Metro Vancouver is home to the City of Vancouver, but also 20 other municipalities and hundreds of parks, attractions, festivals and places in nature.
Most of the region’s most famous places are within Metro Vancouver, but many are also in other nearby parts of the Lower Mainland including in the Sea to Sky region, Whistler area and the Fraser Valley.
Cities Within Metro Vancouver
For information on the best places within the over 2800 square kilometres of land, ocean shores, lakes and mountains that make up Metro Vancouver and the surrounding area, check out the following city links:
Burnaby – the third largest city in Metro Vancouver and home to such best places as Burnaby Mountain, Burnaby Village and the giant Metropolis shopping centre at Metrotown.
North Vancouver – a city and district on the North Shore that are surrounded by some of Metro Vancouver’s finest nature and best places to visit in the outdoors.
World-famous places of interest in North Vancouver include Grouse Mountain and Mt. Seymour ski hills, Capilano Suspension Bridge, Lonsdale Quay and its market, beautiful Deep Cove, the Cleveland Dam, and dozens of world-class parks and hundreds of kilometres of walking, hiking and mountain biking trails.
Richmond – Metro Vancouver’s fourth biggest city and home to YVR airport, Steveston Village, the Richmond Summer Night Markets and a large percentage of the region’s significant Chinese population.
Surrey – the second largest city in BC, and one of its ethnically most diverse. Surrey has a substantial East Indian population and is home to Bear Creek Park, the annual Cloverdale Rodeo every May, Fraser Downs Racetrack and Casino, and Crescent Beach.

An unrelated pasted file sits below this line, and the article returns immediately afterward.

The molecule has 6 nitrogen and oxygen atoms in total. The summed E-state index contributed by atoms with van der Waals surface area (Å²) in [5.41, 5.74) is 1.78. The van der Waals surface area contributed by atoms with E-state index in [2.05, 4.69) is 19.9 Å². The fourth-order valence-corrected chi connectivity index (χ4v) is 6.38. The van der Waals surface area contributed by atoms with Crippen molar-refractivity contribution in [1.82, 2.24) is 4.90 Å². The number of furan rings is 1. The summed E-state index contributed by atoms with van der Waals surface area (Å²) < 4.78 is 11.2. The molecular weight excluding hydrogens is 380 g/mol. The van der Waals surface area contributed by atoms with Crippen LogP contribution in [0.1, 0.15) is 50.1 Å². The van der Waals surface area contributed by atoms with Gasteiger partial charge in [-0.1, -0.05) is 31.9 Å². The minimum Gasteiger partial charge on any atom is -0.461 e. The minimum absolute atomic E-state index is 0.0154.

City of Vancouver
City of Vancouver – the largest and most famous city within Metro Vancouver, its districts of particular interest include Coal Harbour, UBC in Point Grey, Yaletown, Chinatown, Kitsilano, English Bay, Gastown, False Creek, Granville Island and Stanley Park.
The City of Vancouver’s top attractions include the H.R. MacMillan Space Centre, various parks and museums, shopping districts, the beaches and all its many fine restaurants.
West Vancouver – one of the Lower Mainland’s wealthiest municipalities and, along with North Vancouver, home to some of the region’s best outdoor and mountain activities.
Best places in West Vancouver include Cypress Mountain for skiing, Ambleside for walks along the ocean, and places like Whytecliff Park, Lighthouse Park and Horseshoe Bay (which is home to one of the BC Ferries terminals to Vancouver Island).
Other municipalities and government bodies that make up Metro Vancouver include Abbotsford, Anmore, Belcarra, Bowen Island, Coquitlam, Delta, Langley, Lions Bay, Maple Ridge, New Westminister, Pitt Meadows, Port Coquitlam, Port Moody, the Tsawwassen First Nation and White Rock.
Although not completely within Metro Vancouver itself, other important regions in the Lower Mainland include the following:
Fraser Valley – the region between Metro Vancouver and the community of Hope, leading into the interior of BC.
It is an agricultural region where you’ll find such top attractions as the Greater Vancouver Zoo, Abbotsford Airshow, Fort Langley, Harrison Hot Springs, Cultus Lake Provincial Park, and Bridal Veil Falls, plus farms selling everything from cranberries to blueberries to produce of all kinds.
Langley is within Metro Vancouver but also considered to be part of the Fraser Valley. It actually consists of two municipalities – the City of Langley and the Township of Langley.
Sea to Sky Region
Sea to Sky Region – the region between Vancouver and Whistler along which lie Britannia Mines (an interesting copper mine museum), Shannon Falls (one of BC’s highest waterfalls), Stawamus Chief (a popular mountain for climbing), and Alice Lake (an excellent provincial park for camping, canoeing and exploring).
Whistler – host city of the 2010 Olympic Games along with Vancouver.